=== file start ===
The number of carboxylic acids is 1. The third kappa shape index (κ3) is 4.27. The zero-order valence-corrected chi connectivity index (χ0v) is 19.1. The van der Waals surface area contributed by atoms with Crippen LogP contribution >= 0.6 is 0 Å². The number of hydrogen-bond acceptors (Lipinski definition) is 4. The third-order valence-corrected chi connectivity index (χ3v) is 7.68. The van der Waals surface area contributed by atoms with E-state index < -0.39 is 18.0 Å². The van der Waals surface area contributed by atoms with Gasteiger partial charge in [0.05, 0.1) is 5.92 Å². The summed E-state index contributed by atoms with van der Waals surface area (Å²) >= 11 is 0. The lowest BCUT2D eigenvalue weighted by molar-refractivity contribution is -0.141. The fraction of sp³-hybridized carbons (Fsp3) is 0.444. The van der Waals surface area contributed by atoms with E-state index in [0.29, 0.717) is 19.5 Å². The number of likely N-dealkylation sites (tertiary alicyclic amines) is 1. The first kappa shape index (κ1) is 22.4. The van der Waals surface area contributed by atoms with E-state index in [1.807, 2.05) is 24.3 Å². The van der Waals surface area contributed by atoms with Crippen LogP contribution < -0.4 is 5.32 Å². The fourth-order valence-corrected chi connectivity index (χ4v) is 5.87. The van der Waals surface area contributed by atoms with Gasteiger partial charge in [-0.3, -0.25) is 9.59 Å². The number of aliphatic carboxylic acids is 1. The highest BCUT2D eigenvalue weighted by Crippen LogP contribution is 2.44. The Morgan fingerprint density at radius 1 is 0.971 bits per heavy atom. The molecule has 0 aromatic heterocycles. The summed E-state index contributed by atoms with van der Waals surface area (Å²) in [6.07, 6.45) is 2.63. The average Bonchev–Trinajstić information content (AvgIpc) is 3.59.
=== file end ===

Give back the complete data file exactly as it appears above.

The number of carboxylic acids is 1. The third kappa shape index (κ3) is 4.27. The zero-order valence-corrected chi connectivity index (χ0v) is 19.1. The van der Waals surface area contributed by atoms with Crippen LogP contribution >= 0.6 is 0 Å². The number of hydrogen-bond acceptors (Lipinski definition) is 4. The third-order valence-corrected chi connectivity index (χ3v) is 7.68. The van der Waals surface area contributed by atoms with E-state index < -0.39 is 18.0 Å². The van der Waals surface area contributed by atoms with Gasteiger partial charge in [0.05, 0.1) is 5.92 Å². The summed E-state index contributed by atoms with van der Waals surface area (Å²) >= 11 is 0. The lowest BCUT2D eigenvalue weighted by molar-refractivity contribution is -0.141. The fraction of sp³-hybridized carbons (Fsp3) is 0.444. The van der Waals surface area contributed by atoms with E-state index in [0.29, 0.717) is 19.5 Å². The number of likely N-dealkylation sites (tertiary alicyclic amines) is 1. The first kappa shape index (κ1) is 22.4. The van der Waals surface area contributed by atoms with E-state index in [1.807, 2.05) is 24.3 Å². The van der Waals surface area contributed by atoms with Crippen LogP contribution < -0.4 is 5.32 Å². The fourth-order valence-corrected chi connectivity index (χ4v) is 5.87. The van der Waals surface area contributed by atoms with Gasteiger partial charge in [-0.3, -0.25) is 9.59 Å². The number of aliphatic carboxylic acids is 1. The highest BCUT2D eigenvalue weighted by Crippen LogP contribution is 2.44. The Morgan fingerprint density at radius 1 is 0.971 bits per heavy atom. The molecule has 0 aromatic heterocycles. The summed E-state index contributed by atoms with van der Waals surface area (Å²) in [6.07, 6.45) is 2.63. The average Bonchev–Trinajstić information content (AvgIpc) is 3.59.